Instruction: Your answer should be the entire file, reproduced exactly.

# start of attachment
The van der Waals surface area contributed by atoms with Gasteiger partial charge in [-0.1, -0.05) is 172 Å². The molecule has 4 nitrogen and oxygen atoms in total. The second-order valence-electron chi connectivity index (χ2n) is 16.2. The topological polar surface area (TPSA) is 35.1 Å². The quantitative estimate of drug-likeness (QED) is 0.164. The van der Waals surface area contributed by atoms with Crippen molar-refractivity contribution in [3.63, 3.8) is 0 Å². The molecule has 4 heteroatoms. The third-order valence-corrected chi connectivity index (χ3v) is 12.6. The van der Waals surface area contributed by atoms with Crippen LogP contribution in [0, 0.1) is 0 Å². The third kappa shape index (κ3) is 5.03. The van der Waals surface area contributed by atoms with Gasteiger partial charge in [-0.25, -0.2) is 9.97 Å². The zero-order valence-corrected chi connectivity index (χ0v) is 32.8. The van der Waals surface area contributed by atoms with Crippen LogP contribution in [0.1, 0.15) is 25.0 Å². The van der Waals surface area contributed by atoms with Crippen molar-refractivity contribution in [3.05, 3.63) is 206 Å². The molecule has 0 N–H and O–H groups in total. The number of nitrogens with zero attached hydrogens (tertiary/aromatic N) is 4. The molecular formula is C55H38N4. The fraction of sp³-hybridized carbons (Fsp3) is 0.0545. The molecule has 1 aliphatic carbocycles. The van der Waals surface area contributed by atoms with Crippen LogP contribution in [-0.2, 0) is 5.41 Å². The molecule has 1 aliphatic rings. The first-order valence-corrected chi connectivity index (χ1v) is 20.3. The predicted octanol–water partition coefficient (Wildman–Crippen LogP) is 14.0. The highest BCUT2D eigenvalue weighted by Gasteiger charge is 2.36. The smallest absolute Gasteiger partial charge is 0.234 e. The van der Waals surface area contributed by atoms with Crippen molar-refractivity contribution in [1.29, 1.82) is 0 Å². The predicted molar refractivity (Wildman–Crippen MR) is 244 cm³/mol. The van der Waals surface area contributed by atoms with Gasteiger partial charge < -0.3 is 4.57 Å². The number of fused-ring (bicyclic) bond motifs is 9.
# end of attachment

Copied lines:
The van der Waals surface area contributed by atoms with Gasteiger partial charge in [-0.1, -0.05) is 172 Å². The molecule has 4 nitrogen and oxygen atoms in total. The second-order valence-electron chi connectivity index (χ2n) is 16.2. The topological polar surface area (TPSA) is 35.1 Å². The quantitative estimate of drug-likeness (QED) is 0.164. The van der Waals surface area contributed by atoms with Crippen molar-refractivity contribution in [3.63, 3.8) is 0 Å². The molecule has 4 heteroatoms. The third-order valence-corrected chi connectivity index (χ3v) is 12.6. The van der Waals surface area contributed by atoms with Crippen LogP contribution in [0, 0.1) is 0 Å². The third kappa shape index (κ3) is 5.03. The van der Waals surface area contributed by atoms with Gasteiger partial charge in [-0.25, -0.2) is 9.97 Å². The zero-order valence-corrected chi connectivity index (χ0v) is 32.8. The van der Waals surface area contributed by atoms with Crippen LogP contribution in [0.1, 0.15) is 25.0 Å². The van der Waals surface area contributed by atoms with Crippen molar-refractivity contribution in [3.05, 3.63) is 206 Å². The molecule has 0 N–H and O–H groups in total. The number of nitrogens with zero attached hydrogens (tertiary/aromatic N) is 4. The molecular formula is C55H38N4. The fraction of sp³-hybridized carbons (Fsp3) is 0.0545. The molecule has 1 aliphatic carbocycles. The van der Waals surface area contributed by atoms with Crippen LogP contribution in [-0.2, 0) is 5.41 Å². The molecule has 1 aliphatic rings. The first-order valence-corrected chi connectivity index (χ1v) is 20.3. The predicted octanol–water partition coefficient (Wildman–Crippen LogP) is 14.0. The highest BCUT2D eigenvalue weighted by Gasteiger charge is 2.36. The smallest absolute Gasteiger partial charge is 0.234 e. The van der Waals surface area contributed by atoms with Crippen molar-refractivity contribution in [1.29, 1.82) is 0 Å². The predicted molar refractivity (Wildman–Crippen MR) is 244 cm³/mol. The van der Waals surface area contributed by atoms with Gasteiger partial charge < -0.3 is 4.57 Å². The number of fused-ring (bicyclic) bond motifs is 9.